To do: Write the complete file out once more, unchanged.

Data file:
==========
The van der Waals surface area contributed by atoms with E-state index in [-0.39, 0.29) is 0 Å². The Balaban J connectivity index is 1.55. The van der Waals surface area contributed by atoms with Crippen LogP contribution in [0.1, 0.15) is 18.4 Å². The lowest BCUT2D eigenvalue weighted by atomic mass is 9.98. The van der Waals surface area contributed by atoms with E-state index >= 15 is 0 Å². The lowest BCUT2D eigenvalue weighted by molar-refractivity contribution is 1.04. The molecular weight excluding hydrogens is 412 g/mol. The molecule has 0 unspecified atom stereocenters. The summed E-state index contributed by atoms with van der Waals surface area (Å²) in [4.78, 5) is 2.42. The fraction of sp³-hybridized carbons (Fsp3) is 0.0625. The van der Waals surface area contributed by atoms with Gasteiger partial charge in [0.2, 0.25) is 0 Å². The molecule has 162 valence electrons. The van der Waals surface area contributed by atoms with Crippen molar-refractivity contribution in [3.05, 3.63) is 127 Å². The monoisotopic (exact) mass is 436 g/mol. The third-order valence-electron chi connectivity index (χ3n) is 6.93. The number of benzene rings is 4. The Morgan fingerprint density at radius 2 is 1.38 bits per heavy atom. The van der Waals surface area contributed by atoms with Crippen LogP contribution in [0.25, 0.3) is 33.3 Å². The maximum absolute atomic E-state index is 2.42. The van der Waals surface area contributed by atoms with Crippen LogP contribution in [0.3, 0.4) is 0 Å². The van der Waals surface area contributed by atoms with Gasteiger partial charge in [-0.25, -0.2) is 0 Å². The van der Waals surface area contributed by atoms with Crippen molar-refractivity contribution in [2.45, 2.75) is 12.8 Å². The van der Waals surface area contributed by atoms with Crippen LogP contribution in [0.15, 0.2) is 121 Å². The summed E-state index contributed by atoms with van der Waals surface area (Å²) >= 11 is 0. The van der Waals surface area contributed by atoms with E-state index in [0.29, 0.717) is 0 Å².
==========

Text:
The van der Waals surface area contributed by atoms with E-state index in [-0.39, 0.29) is 0 Å². The Balaban J connectivity index is 1.55. The van der Waals surface area contributed by atoms with Crippen LogP contribution in [0.1, 0.15) is 18.4 Å². The lowest BCUT2D eigenvalue weighted by atomic mass is 9.98. The van der Waals surface area contributed by atoms with E-state index >= 15 is 0 Å². The lowest BCUT2D eigenvalue weighted by molar-refractivity contribution is 1.04. The molecular weight excluding hydrogens is 412 g/mol. The molecule has 0 unspecified atom stereocenters. The summed E-state index contributed by atoms with van der Waals surface area (Å²) in [4.78, 5) is 2.42. The fraction of sp³-hybridized carbons (Fsp3) is 0.0625. The van der Waals surface area contributed by atoms with Gasteiger partial charge in [0.2, 0.25) is 0 Å². The molecule has 162 valence electrons. The van der Waals surface area contributed by atoms with Crippen molar-refractivity contribution in [3.05, 3.63) is 127 Å². The monoisotopic (exact) mass is 436 g/mol. The third-order valence-electron chi connectivity index (χ3n) is 6.93. The number of benzene rings is 4. The Morgan fingerprint density at radius 2 is 1.38 bits per heavy atom. The van der Waals surface area contributed by atoms with Crippen LogP contribution in [0.25, 0.3) is 33.3 Å². The maximum absolute atomic E-state index is 2.42. The van der Waals surface area contributed by atoms with Crippen LogP contribution in [0.3, 0.4) is 0 Å². The van der Waals surface area contributed by atoms with Gasteiger partial charge in [-0.25, -0.2) is 0 Å². The van der Waals surface area contributed by atoms with Crippen molar-refractivity contribution in [2.45, 2.75) is 12.8 Å². The van der Waals surface area contributed by atoms with Crippen LogP contribution in [0.15, 0.2) is 121 Å². The summed E-state index contributed by atoms with van der Waals surface area (Å²) >= 11 is 0. The van der Waals surface area contributed by atoms with E-state index in [0.29, 0.717) is 0 Å².